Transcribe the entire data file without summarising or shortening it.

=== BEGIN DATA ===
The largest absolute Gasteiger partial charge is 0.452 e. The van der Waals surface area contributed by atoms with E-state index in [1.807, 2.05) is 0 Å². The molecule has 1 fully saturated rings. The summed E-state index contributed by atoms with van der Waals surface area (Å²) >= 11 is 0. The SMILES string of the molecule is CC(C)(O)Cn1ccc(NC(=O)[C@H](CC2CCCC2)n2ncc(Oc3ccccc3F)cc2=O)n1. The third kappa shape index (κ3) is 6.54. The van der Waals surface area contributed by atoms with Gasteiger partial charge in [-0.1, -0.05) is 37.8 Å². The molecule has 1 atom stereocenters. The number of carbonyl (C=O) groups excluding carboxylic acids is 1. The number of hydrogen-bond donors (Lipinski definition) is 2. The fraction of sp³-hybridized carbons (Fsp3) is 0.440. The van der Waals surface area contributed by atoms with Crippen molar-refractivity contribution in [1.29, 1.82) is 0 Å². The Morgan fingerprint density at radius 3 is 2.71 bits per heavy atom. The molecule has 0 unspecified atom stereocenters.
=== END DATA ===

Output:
The largest absolute Gasteiger partial charge is 0.452 e. The van der Waals surface area contributed by atoms with E-state index in [1.807, 2.05) is 0 Å². The molecule has 1 fully saturated rings. The summed E-state index contributed by atoms with van der Waals surface area (Å²) >= 11 is 0. The SMILES string of the molecule is CC(C)(O)Cn1ccc(NC(=O)[C@H](CC2CCCC2)n2ncc(Oc3ccccc3F)cc2=O)n1. The third kappa shape index (κ3) is 6.54. The van der Waals surface area contributed by atoms with Gasteiger partial charge in [-0.1, -0.05) is 37.8 Å². The molecule has 1 atom stereocenters. The number of carbonyl (C=O) groups excluding carboxylic acids is 1. The number of hydrogen-bond donors (Lipinski definition) is 2. The fraction of sp³-hybridized carbons (Fsp3) is 0.440. The van der Waals surface area contributed by atoms with Crippen molar-refractivity contribution in [1.29, 1.82) is 0 Å². The Morgan fingerprint density at radius 3 is 2.71 bits per heavy atom. The molecule has 0 unspecified atom stereocenters.